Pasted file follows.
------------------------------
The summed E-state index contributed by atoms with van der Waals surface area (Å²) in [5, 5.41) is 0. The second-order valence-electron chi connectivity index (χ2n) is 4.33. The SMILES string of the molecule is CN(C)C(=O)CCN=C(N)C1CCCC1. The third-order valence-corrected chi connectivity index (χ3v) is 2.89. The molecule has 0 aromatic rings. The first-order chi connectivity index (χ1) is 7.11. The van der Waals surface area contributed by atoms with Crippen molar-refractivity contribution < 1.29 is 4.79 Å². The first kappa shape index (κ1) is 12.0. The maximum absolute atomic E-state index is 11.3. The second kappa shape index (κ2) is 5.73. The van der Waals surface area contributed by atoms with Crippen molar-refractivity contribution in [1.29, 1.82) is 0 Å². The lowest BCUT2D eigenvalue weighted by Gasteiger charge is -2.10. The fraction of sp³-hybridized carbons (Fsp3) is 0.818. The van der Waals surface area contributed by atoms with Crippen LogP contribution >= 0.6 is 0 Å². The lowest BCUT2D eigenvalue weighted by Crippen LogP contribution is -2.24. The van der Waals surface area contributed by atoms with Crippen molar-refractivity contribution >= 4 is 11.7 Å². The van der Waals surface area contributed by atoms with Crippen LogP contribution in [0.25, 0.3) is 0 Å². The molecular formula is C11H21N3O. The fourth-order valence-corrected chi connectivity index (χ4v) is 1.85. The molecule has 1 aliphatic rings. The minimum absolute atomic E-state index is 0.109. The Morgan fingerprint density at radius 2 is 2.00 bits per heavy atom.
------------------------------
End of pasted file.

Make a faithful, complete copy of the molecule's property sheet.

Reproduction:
The summed E-state index contributed by atoms with van der Waals surface area (Å²) in [5, 5.41) is 0. The second-order valence-electron chi connectivity index (χ2n) is 4.33. The SMILES string of the molecule is CN(C)C(=O)CCN=C(N)C1CCCC1. The third-order valence-corrected chi connectivity index (χ3v) is 2.89. The molecule has 0 aromatic rings. The first-order chi connectivity index (χ1) is 7.11. The van der Waals surface area contributed by atoms with Crippen molar-refractivity contribution < 1.29 is 4.79 Å². The first kappa shape index (κ1) is 12.0. The maximum absolute atomic E-state index is 11.3. The second kappa shape index (κ2) is 5.73. The van der Waals surface area contributed by atoms with Crippen molar-refractivity contribution in [1.29, 1.82) is 0 Å². The lowest BCUT2D eigenvalue weighted by Gasteiger charge is -2.10. The fraction of sp³-hybridized carbons (Fsp3) is 0.818. The van der Waals surface area contributed by atoms with Crippen LogP contribution >= 0.6 is 0 Å². The lowest BCUT2D eigenvalue weighted by Crippen LogP contribution is -2.24. The van der Waals surface area contributed by atoms with Crippen molar-refractivity contribution >= 4 is 11.7 Å². The van der Waals surface area contributed by atoms with Crippen LogP contribution in [0.25, 0.3) is 0 Å². The molecular formula is C11H21N3O. The fourth-order valence-corrected chi connectivity index (χ4v) is 1.85. The molecule has 1 aliphatic rings. The minimum absolute atomic E-state index is 0.109. The Morgan fingerprint density at radius 2 is 2.00 bits per heavy atom.